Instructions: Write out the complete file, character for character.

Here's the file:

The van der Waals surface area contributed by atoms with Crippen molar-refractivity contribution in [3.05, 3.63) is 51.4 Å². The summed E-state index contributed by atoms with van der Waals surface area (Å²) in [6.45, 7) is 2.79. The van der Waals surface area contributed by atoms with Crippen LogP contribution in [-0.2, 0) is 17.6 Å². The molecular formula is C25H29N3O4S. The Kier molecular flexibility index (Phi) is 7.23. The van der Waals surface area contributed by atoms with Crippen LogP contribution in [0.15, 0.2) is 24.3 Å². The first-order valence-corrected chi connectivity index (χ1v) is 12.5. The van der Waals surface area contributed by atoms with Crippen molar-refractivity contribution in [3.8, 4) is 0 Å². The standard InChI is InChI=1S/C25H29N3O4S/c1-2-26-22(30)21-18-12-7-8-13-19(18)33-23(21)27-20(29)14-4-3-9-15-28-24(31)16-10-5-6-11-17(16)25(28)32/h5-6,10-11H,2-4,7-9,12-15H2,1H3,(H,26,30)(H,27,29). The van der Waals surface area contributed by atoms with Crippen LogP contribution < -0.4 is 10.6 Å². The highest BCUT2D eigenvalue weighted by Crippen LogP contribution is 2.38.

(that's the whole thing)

The van der Waals surface area contributed by atoms with Crippen molar-refractivity contribution in [3.05, 3.63) is 51.4 Å². The summed E-state index contributed by atoms with van der Waals surface area (Å²) in [6.45, 7) is 2.79. The van der Waals surface area contributed by atoms with Crippen LogP contribution in [-0.2, 0) is 17.6 Å². The molecular formula is C25H29N3O4S. The Kier molecular flexibility index (Phi) is 7.23. The van der Waals surface area contributed by atoms with Crippen LogP contribution in [0.15, 0.2) is 24.3 Å². The first-order valence-corrected chi connectivity index (χ1v) is 12.5. The van der Waals surface area contributed by atoms with Crippen molar-refractivity contribution in [3.8, 4) is 0 Å². The standard InChI is InChI=1S/C25H29N3O4S/c1-2-26-22(30)21-18-12-7-8-13-19(18)33-23(21)27-20(29)14-4-3-9-15-28-24(31)16-10-5-6-11-17(16)25(28)32/h5-6,10-11H,2-4,7-9,12-15H2,1H3,(H,26,30)(H,27,29). The van der Waals surface area contributed by atoms with Crippen LogP contribution < -0.4 is 10.6 Å². The highest BCUT2D eigenvalue weighted by Crippen LogP contribution is 2.38.